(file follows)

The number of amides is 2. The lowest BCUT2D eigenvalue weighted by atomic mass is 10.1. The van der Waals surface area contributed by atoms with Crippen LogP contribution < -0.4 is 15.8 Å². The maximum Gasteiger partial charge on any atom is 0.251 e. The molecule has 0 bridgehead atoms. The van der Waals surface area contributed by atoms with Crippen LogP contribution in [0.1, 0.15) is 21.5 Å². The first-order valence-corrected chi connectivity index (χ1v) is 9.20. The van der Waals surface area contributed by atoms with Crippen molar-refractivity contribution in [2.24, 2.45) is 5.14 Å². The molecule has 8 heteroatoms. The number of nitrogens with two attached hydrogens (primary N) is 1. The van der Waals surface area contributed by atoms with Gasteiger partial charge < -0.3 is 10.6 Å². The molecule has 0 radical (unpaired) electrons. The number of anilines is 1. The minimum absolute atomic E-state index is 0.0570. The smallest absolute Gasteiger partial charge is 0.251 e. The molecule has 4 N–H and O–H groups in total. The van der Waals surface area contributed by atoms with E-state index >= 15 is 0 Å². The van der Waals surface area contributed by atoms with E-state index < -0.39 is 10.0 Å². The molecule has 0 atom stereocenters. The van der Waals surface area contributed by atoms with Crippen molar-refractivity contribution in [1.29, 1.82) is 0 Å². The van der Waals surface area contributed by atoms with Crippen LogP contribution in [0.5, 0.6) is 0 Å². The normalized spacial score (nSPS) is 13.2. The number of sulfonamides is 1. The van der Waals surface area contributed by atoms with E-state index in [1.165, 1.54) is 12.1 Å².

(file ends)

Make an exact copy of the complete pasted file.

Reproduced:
The number of amides is 2. The lowest BCUT2D eigenvalue weighted by atomic mass is 10.1. The van der Waals surface area contributed by atoms with Crippen LogP contribution < -0.4 is 15.8 Å². The maximum Gasteiger partial charge on any atom is 0.251 e. The molecule has 0 bridgehead atoms. The van der Waals surface area contributed by atoms with Crippen LogP contribution in [0.1, 0.15) is 21.5 Å². The first-order valence-corrected chi connectivity index (χ1v) is 9.20. The van der Waals surface area contributed by atoms with Crippen molar-refractivity contribution in [2.24, 2.45) is 5.14 Å². The molecule has 8 heteroatoms. The number of nitrogens with two attached hydrogens (primary N) is 1. The van der Waals surface area contributed by atoms with Gasteiger partial charge < -0.3 is 10.6 Å². The molecule has 0 radical (unpaired) electrons. The number of anilines is 1. The minimum absolute atomic E-state index is 0.0570. The smallest absolute Gasteiger partial charge is 0.251 e. The molecule has 4 N–H and O–H groups in total. The van der Waals surface area contributed by atoms with E-state index >= 15 is 0 Å². The van der Waals surface area contributed by atoms with E-state index < -0.39 is 10.0 Å². The molecule has 0 atom stereocenters. The van der Waals surface area contributed by atoms with Crippen molar-refractivity contribution in [1.29, 1.82) is 0 Å². The van der Waals surface area contributed by atoms with Crippen LogP contribution in [0.5, 0.6) is 0 Å². The normalized spacial score (nSPS) is 13.2. The number of sulfonamides is 1. The van der Waals surface area contributed by atoms with E-state index in [1.165, 1.54) is 12.1 Å².